Every year billions are spent in Britain and Europe on policies that wreck homes and lives through flooding


Digging up trees and digging more drains isn't preventing floods.

In his latest Guardian article, George Monbiot investigates a 'major research programme, which produced the following astonishing results: water sinks into the soil under trees at 67 times the rate at which it sinks into the soil under grass. The roots of the trees provide channels down which the water flows, deep into the ground. The soil there becomes a sponge, a reservoir which sucks up water and then releases it slowly.'


River Restoration in Europe: the art of the possible - published


More than a project report, the RESTORE Layman’s Report is an agenda setting document highlighting the achievements of RESTORE, while also looking beyond RESTORE and stressing the key policy and technical challenges that still need to be overcome to take river restoration forward. The report will provide a direction for future activities in the hope that these will be taken up by policy makers and river basin managers.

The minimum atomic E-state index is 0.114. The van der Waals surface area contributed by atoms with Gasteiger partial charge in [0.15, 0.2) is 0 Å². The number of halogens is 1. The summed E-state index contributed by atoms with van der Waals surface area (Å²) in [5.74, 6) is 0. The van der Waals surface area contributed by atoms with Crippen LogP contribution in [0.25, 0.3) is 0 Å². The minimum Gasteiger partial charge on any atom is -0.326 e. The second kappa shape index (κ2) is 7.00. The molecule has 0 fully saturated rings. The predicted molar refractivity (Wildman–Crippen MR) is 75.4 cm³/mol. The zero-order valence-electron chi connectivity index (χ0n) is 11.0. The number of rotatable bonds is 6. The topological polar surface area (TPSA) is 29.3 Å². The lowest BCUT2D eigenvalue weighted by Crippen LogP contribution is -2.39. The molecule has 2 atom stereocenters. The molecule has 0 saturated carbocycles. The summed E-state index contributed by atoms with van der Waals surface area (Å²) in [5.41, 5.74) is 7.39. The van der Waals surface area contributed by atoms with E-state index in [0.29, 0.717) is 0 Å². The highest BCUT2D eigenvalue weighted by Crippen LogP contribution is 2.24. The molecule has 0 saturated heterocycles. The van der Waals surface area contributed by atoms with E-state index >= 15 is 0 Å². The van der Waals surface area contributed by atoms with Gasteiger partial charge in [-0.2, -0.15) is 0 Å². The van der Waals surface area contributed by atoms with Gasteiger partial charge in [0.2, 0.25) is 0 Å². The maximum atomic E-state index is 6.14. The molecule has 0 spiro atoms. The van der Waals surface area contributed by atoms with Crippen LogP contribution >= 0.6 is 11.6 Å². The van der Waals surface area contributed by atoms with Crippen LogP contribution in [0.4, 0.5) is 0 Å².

Download report: RESTORE Layman’s Report

A Successful Push to Restore Europe’s Long-Abused Rivers reports by Fre Pearce


From Britain to the Czech Republic, European nations have been restoring rivers to their natural state — taking down dams, removing levees, and reviving floodplains. For a continent that long viewed rivers as little more than shipping canals and sewers, it is a striking change.

by fred pearce

Following our Final conference Fred Pearce a key note speak has published his thoughts: http://e360.yale.edu/feature/a_successful_push_to_restore_europes_long-abused_rivers/2718/

Following BBC news do you want to know more about the Medlock or Sutcliffe Park?

The UK’s rivers are in the best shape they have been for two decades but there is still more to do. The Environment Agency is working with organisations all over the country to restore rivers that have been lost or forgotten.  Europe has set tough standards for improving rivers but these targets are important drivers for change. Restored rivers rejuvenate neighbourhoods for local communities, help fish and wildlife and reduce flood risk.